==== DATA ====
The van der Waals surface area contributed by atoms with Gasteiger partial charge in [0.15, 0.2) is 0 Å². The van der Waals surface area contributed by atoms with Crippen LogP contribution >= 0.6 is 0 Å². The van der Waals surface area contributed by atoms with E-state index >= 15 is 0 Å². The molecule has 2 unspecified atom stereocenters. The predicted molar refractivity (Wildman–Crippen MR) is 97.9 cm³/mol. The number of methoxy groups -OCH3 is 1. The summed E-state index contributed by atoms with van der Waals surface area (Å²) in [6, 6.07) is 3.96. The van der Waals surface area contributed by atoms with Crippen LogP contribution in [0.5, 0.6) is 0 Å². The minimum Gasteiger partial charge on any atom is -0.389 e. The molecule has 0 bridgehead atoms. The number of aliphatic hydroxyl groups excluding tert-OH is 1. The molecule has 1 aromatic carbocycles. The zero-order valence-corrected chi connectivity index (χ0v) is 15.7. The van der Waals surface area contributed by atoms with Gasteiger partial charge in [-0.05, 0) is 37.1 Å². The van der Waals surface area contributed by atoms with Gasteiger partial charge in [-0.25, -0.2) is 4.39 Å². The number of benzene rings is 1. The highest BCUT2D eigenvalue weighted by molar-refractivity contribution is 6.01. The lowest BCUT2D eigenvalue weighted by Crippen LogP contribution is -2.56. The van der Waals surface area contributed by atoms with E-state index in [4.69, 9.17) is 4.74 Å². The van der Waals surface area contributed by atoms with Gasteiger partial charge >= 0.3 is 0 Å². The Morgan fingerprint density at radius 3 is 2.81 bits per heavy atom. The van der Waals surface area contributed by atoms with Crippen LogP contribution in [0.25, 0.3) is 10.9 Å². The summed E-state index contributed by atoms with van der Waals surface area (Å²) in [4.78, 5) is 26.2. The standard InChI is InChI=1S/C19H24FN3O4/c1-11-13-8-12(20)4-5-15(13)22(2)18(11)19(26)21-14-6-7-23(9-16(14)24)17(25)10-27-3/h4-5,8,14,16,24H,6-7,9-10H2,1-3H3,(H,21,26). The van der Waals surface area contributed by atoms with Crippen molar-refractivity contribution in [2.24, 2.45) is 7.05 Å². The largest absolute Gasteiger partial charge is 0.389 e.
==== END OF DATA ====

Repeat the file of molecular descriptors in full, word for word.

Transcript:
The van der Waals surface area contributed by atoms with Gasteiger partial charge in [0.15, 0.2) is 0 Å². The van der Waals surface area contributed by atoms with Crippen LogP contribution >= 0.6 is 0 Å². The van der Waals surface area contributed by atoms with E-state index >= 15 is 0 Å². The molecule has 2 unspecified atom stereocenters. The predicted molar refractivity (Wildman–Crippen MR) is 97.9 cm³/mol. The number of methoxy groups -OCH3 is 1. The summed E-state index contributed by atoms with van der Waals surface area (Å²) in [6, 6.07) is 3.96. The van der Waals surface area contributed by atoms with Crippen LogP contribution in [0.5, 0.6) is 0 Å². The minimum Gasteiger partial charge on any atom is -0.389 e. The molecule has 0 bridgehead atoms. The number of aliphatic hydroxyl groups excluding tert-OH is 1. The molecule has 1 aromatic carbocycles. The zero-order valence-corrected chi connectivity index (χ0v) is 15.7. The van der Waals surface area contributed by atoms with Gasteiger partial charge in [-0.05, 0) is 37.1 Å². The van der Waals surface area contributed by atoms with Gasteiger partial charge in [-0.25, -0.2) is 4.39 Å². The number of benzene rings is 1. The highest BCUT2D eigenvalue weighted by molar-refractivity contribution is 6.01. The lowest BCUT2D eigenvalue weighted by Crippen LogP contribution is -2.56. The van der Waals surface area contributed by atoms with E-state index in [4.69, 9.17) is 4.74 Å². The van der Waals surface area contributed by atoms with Gasteiger partial charge >= 0.3 is 0 Å². The Morgan fingerprint density at radius 3 is 2.81 bits per heavy atom. The van der Waals surface area contributed by atoms with Crippen LogP contribution in [0.25, 0.3) is 10.9 Å². The summed E-state index contributed by atoms with van der Waals surface area (Å²) in [4.78, 5) is 26.2. The standard InChI is InChI=1S/C19H24FN3O4/c1-11-13-8-12(20)4-5-15(13)22(2)18(11)19(26)21-14-6-7-23(9-16(14)24)17(25)10-27-3/h4-5,8,14,16,24H,6-7,9-10H2,1-3H3,(H,21,26). The van der Waals surface area contributed by atoms with Crippen molar-refractivity contribution in [2.24, 2.45) is 7.05 Å². The largest absolute Gasteiger partial charge is 0.389 e.